Her counterpart and co-lead for the battery systems group, Ronn Jamieson, will temporarily assume Gray's duties. He is responsible for the "power battery" systems used in current Two-Mode Hybrids, next-generation hybrids, and also the operations of GM's battery lab.

When that lab was founded under Gray's direction, it had 25 employees. At her departure, it will have more than 200 on three continents, as well as the ability to draw on the expertise of other engineering groups throughout GM.

From Detroit public schools to Silicon Valley

Gray, a fiercely proud native of Detroit who attended the city's prestigious Cass Technical High School, has worked at General Motors her entire career. She remarked that at the beginning, she took the city bus to her job because she didn't have a car yet.

She started at GM as a coop high school student in 1980, earning electrical engineering degrees at Kettering Institute and Renssalaer Polytechnic Institute in 1986 and 2000 respectively.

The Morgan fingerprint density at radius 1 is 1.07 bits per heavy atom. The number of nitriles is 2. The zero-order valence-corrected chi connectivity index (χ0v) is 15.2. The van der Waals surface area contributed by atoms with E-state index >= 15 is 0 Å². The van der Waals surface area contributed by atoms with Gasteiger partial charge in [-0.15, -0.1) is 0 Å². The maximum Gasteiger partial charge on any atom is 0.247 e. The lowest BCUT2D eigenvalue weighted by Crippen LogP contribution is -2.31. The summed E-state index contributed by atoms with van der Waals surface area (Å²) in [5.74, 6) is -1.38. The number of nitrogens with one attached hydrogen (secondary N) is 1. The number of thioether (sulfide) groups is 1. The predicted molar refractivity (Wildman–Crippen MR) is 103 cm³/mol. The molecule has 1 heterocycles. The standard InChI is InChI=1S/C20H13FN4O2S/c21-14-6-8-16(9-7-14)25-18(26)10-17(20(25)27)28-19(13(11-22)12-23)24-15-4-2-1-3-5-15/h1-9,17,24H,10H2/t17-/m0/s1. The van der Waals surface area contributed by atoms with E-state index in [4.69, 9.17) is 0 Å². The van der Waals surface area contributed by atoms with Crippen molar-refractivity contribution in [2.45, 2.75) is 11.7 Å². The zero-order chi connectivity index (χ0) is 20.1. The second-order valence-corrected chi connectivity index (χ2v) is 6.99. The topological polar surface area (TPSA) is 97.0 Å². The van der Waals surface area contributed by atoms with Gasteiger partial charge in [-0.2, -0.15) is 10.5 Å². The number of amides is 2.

During the 1980s and 1990s, she specialized in formal software testing procedures, which she rolled out across many different engine and vehicle programs. Her husband recently retired from GM; she has one son in college, and another in high school.

For more background on Denise Gray's unusual career, see IEEE Spectrum's story, "GM’s battery czar."

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Comments (27)
  1. "About the company itself, Gray is even more circumspect. She would say only that it's a venture-funded startup, located for the moment within the state of California, that's still in stealth mode."
    Can you say "Tesla"?
    I hear they suddenly have 3 openings...
     
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  2. The comment about Tesla having 3 openings is in EXTREMELY poor taste. I'm not a fan of political correctness, but there is such a thing a simple human decancy...ever heard of it?